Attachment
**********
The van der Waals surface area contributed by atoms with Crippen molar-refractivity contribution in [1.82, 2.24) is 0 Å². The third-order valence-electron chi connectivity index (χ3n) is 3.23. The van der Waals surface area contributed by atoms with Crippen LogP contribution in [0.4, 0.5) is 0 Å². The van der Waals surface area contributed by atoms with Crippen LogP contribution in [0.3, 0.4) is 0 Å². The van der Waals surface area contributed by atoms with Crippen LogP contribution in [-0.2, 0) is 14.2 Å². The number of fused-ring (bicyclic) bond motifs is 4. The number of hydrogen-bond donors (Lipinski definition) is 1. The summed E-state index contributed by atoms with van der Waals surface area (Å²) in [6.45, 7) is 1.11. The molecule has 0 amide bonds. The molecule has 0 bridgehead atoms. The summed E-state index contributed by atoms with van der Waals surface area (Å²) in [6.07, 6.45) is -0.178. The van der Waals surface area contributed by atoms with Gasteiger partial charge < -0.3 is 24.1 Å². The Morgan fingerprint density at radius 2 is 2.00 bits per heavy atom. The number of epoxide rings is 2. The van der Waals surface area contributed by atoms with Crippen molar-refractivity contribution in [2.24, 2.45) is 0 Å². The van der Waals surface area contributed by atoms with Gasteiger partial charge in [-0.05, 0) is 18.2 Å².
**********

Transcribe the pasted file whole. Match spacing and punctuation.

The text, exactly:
The van der Waals surface area contributed by atoms with Crippen molar-refractivity contribution in [1.82, 2.24) is 0 Å². The third-order valence-electron chi connectivity index (χ3n) is 3.23. The van der Waals surface area contributed by atoms with Crippen LogP contribution in [0.4, 0.5) is 0 Å². The van der Waals surface area contributed by atoms with Crippen LogP contribution in [0.3, 0.4) is 0 Å². The van der Waals surface area contributed by atoms with Crippen LogP contribution in [-0.2, 0) is 14.2 Å². The number of fused-ring (bicyclic) bond motifs is 4. The number of hydrogen-bond donors (Lipinski definition) is 1. The summed E-state index contributed by atoms with van der Waals surface area (Å²) in [6.45, 7) is 1.11. The molecule has 0 amide bonds. The molecule has 0 bridgehead atoms. The summed E-state index contributed by atoms with van der Waals surface area (Å²) in [6.07, 6.45) is -0.178. The van der Waals surface area contributed by atoms with Gasteiger partial charge < -0.3 is 24.1 Å². The Morgan fingerprint density at radius 2 is 2.00 bits per heavy atom. The number of epoxide rings is 2. The van der Waals surface area contributed by atoms with Crippen molar-refractivity contribution in [2.24, 2.45) is 0 Å². The van der Waals surface area contributed by atoms with Gasteiger partial charge in [-0.05, 0) is 18.2 Å².